May 11, 2004,
Donald Rumsfeld assures us that the abuses at Abu Ghraib are "un-American."
Indeed they are, but the perpetrators of these acts were Americans. That is not an incidental fact. Soldiers always reflect their societies.
In the first weeks of World War I, the story goes, a young British officer in Belgium was reprimanded for not having put a guard at a certain point. His response reflected the genteel assumptions of the time: "Oh, the Germans wouldn't come that way, Sir, it's private property."
So it is that in Abu Ghraib and its aftermath we see some of the seamy undercurrents of America magnified in a horrifying fashion in particular, the celebration of cruelty, the ubiquity of pornography, and a cult of victimhood. Any society, of course, will produce weak and malicious people, and prison abuses are nothing new. Andersonville, Ga., is still notorious for the conditions in the Confederate prison camp there. But the distinct echoes of Abu Ghraib in our culture are unmistakable.
Consider the iconic film of the 1990s, Quentin Tarantino's Pulp Fiction. It includes a scene of the rape of a man imprisoned and kept as a sexual slave, which prompted laughs in theaters. The victim, "The Gimp," became a figure of fun. Tarantino's latest, the Kill Bill movies, present the same romance of power and violence, arbitrarily and stylishly wielded. Cruelty, Tarantino tells us, can be fun.
This is not to say that the filmmaker, or anyone besides those who committed and condoned the acts, is in any way responsible for Abu Ghraib. It's just that Tarantino and he's not the only one touches something within us that enjoys exalting the strong and humiliating the weak. And not just on movie screens. Large men forcibly sodomizing smaller men in U.S. prisons is widely made light of America.
So, it was shocking to see a large gloved man smiling in a picture with his arms crossed as he stood over a pile of naked Iraqi detainees, but there was something familiar about it too. The apotheosis of the strong. There was something familiar in the picture of Lynndie England, with a cigarette dangling from her lips, pointing her finger at the genitals of a naked detainee. We know what she's doing in that picture she's trying to seem cool. She thinks that cruelty is a game, that the strong engage in it casually.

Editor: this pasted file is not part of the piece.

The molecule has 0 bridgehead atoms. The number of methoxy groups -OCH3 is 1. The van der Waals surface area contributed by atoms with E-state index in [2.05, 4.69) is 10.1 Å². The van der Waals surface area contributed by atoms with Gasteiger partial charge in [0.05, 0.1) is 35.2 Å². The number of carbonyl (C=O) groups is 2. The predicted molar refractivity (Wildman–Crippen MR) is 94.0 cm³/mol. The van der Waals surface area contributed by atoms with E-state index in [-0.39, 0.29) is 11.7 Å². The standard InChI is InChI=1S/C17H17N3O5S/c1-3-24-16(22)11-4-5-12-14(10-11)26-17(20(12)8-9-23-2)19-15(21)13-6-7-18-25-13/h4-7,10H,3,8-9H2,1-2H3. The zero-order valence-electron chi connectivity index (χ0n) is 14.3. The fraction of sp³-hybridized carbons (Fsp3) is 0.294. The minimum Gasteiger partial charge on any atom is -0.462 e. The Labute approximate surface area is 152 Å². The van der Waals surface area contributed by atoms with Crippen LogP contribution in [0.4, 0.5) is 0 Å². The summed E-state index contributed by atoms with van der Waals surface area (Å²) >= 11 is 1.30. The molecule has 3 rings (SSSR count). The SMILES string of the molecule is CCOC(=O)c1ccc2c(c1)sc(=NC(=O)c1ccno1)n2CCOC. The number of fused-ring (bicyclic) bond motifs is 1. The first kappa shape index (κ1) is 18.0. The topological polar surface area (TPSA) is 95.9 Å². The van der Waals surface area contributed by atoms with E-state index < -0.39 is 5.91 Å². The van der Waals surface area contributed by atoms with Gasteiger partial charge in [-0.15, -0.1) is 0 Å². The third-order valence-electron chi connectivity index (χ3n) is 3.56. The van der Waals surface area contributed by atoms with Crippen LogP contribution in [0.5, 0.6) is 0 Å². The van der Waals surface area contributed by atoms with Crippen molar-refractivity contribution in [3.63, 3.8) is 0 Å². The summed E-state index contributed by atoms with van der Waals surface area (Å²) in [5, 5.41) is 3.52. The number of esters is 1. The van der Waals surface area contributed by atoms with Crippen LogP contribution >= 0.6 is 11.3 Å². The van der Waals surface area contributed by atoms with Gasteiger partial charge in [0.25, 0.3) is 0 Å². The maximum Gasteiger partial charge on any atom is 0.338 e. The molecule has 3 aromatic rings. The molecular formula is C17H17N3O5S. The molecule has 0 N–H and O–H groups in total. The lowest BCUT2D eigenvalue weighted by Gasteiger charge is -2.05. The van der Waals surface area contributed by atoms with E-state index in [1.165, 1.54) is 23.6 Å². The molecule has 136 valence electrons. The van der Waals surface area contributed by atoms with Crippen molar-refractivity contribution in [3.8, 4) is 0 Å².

Then, there is the very fact of the pictures. The American jailers, who live in a country where pornography is a $10 billion-a-year business, became amateur pornographers. They videotaped themselves having sex with one another. One of the officers disciplined at Abu Ghraib allegedly took pictures of female soldiers showering. The Americans sexually humiliated Iraqi prisoners, forcing them to masturbate, to wear women's underwear, and to commit (or feign committing) unnatural acts, and captured it on film. If they had done this stateside in different circumstances, they might be very rich and perhaps even up for an Adult Video Award.
Before this scandal is over, the alleged abusers will be portraying themselves as quasi-victims. The officer ultimately in charge of the offending soldiers, Brig. Gen. Janis Karpinski, has already hit the airwaves explaining she was victimized by circumstances. The Army report on the scandal noted "her complete unwillingness to either understand or accept that many of the problems...were caused or exacerbated by poor leadership." Get used to it. Don't be surprised if the alleged perpetrators find a reason to sue the military that too is part of the American way.
America is much bigger and better than the abuses at Abu Ghraib. We can be proud of the alacrity with which the military began an investigation and acted on it and of the righteous disgust with which the revelations have been greeted here. But into the seam created by the indiscipline and poor command at Abu Ghraib seeped some of the poison of America's civilian culture. It's not pretty.
Rich Lowry is author of Legacy: Paying the Price for the Clinton Years.
(c)2003 King Features Syndicate